Ngugi Wa Thiong’o is trying to explain that the state as an actor is inherently powerful. It’s actions are always a performance of power over the people within the state. The artist, however, is not inherently powerful. The action of creating art is what empowers the artist, and the artist can only be powerful with its art. The artist is made an artist by doing art, and the artist’s influence is through the performance of that art. The state in all of its actions is exercising power over people and norms of social and political life, and because of this works to maintain allegiance from its people to its laws. The artist has to sway the audience to listen to their message through the art that they produce.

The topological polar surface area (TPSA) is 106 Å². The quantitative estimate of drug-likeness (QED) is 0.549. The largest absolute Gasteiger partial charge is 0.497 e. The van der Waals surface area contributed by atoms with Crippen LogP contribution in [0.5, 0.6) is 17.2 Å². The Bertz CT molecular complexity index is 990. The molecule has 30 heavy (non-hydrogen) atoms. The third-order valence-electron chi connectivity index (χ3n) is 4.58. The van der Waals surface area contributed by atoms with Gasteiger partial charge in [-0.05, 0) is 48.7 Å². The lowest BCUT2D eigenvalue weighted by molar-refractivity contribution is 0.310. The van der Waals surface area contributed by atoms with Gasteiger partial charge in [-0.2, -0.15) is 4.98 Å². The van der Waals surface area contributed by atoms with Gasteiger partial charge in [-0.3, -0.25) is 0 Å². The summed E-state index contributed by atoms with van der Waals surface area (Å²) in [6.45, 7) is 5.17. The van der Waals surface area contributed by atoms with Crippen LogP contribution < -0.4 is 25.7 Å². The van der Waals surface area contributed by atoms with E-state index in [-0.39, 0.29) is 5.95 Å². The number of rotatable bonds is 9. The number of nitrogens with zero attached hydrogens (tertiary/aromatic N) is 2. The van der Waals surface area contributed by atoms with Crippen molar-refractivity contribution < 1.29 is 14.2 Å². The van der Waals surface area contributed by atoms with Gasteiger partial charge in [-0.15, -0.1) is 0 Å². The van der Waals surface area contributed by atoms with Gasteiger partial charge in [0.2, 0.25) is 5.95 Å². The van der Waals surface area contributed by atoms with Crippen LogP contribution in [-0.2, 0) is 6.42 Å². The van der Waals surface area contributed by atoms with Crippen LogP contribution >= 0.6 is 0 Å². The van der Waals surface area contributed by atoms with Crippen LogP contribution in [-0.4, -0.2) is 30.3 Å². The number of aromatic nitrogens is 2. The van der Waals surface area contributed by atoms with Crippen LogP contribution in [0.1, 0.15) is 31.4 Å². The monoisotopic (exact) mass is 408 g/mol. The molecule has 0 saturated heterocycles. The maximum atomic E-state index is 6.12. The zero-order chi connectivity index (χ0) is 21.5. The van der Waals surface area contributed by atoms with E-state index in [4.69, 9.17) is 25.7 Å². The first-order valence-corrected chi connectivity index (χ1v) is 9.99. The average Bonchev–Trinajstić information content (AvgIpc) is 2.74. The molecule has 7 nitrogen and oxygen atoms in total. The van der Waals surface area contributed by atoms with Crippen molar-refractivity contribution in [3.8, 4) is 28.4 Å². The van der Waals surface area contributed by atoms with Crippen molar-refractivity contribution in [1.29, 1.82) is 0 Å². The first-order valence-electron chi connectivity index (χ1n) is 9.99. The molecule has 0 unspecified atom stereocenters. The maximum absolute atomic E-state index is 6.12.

Arturo Ui is an example of a piece of theater that was more powerful because of the space that it was performed in. The play about a fascist dictator relies on the fact that Hitler once sat in the seats of that theater when it pulls the audience on stage to see the final scene play out in the center balcony. The fact that fascism played out in real life in that space and the deep historical impact of Hitler’s regime on that space make the themes of the play that much more poignant. Even though it is not in the same time of Hitler’s regime (although the political state of the US might have made this more poignant for American audience members), the location makes these themes ever present and immediate. Audience members cannot help but be weary of the signs of fascist rulers because the tangible evidence of these events is presented in the seats that they were sitting in.